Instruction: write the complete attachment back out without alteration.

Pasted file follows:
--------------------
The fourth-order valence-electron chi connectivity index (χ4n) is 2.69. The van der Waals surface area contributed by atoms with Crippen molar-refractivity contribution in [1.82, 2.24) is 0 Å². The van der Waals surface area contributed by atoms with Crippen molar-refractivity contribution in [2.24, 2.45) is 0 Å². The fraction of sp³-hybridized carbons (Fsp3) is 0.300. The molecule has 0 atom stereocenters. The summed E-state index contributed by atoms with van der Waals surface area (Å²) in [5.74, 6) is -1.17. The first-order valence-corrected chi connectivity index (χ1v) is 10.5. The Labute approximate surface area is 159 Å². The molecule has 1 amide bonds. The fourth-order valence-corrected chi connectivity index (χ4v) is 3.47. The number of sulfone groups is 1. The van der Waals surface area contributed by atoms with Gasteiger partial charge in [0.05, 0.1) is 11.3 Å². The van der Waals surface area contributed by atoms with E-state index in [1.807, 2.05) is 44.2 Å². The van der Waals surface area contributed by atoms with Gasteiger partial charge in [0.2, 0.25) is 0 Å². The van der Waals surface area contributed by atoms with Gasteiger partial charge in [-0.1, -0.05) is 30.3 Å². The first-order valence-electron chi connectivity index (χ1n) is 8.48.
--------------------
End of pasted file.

The fourth-order valence-electron chi connectivity index (χ4n) is 2.69. The van der Waals surface area contributed by atoms with Crippen molar-refractivity contribution in [1.82, 2.24) is 0 Å². The van der Waals surface area contributed by atoms with Crippen molar-refractivity contribution in [2.24, 2.45) is 0 Å². The fraction of sp³-hybridized carbons (Fsp3) is 0.300. The molecule has 0 atom stereocenters. The summed E-state index contributed by atoms with van der Waals surface area (Å²) in [5.74, 6) is -1.17. The first-order valence-corrected chi connectivity index (χ1v) is 10.5. The Labute approximate surface area is 159 Å². The molecule has 1 amide bonds. The fourth-order valence-corrected chi connectivity index (χ4v) is 3.47. The number of sulfone groups is 1. The van der Waals surface area contributed by atoms with Gasteiger partial charge in [0.05, 0.1) is 11.3 Å². The van der Waals surface area contributed by atoms with E-state index in [1.807, 2.05) is 44.2 Å². The van der Waals surface area contributed by atoms with Gasteiger partial charge in [0.2, 0.25) is 0 Å². The van der Waals surface area contributed by atoms with Gasteiger partial charge in [-0.1, -0.05) is 30.3 Å². The first-order valence-electron chi connectivity index (χ1n) is 8.48.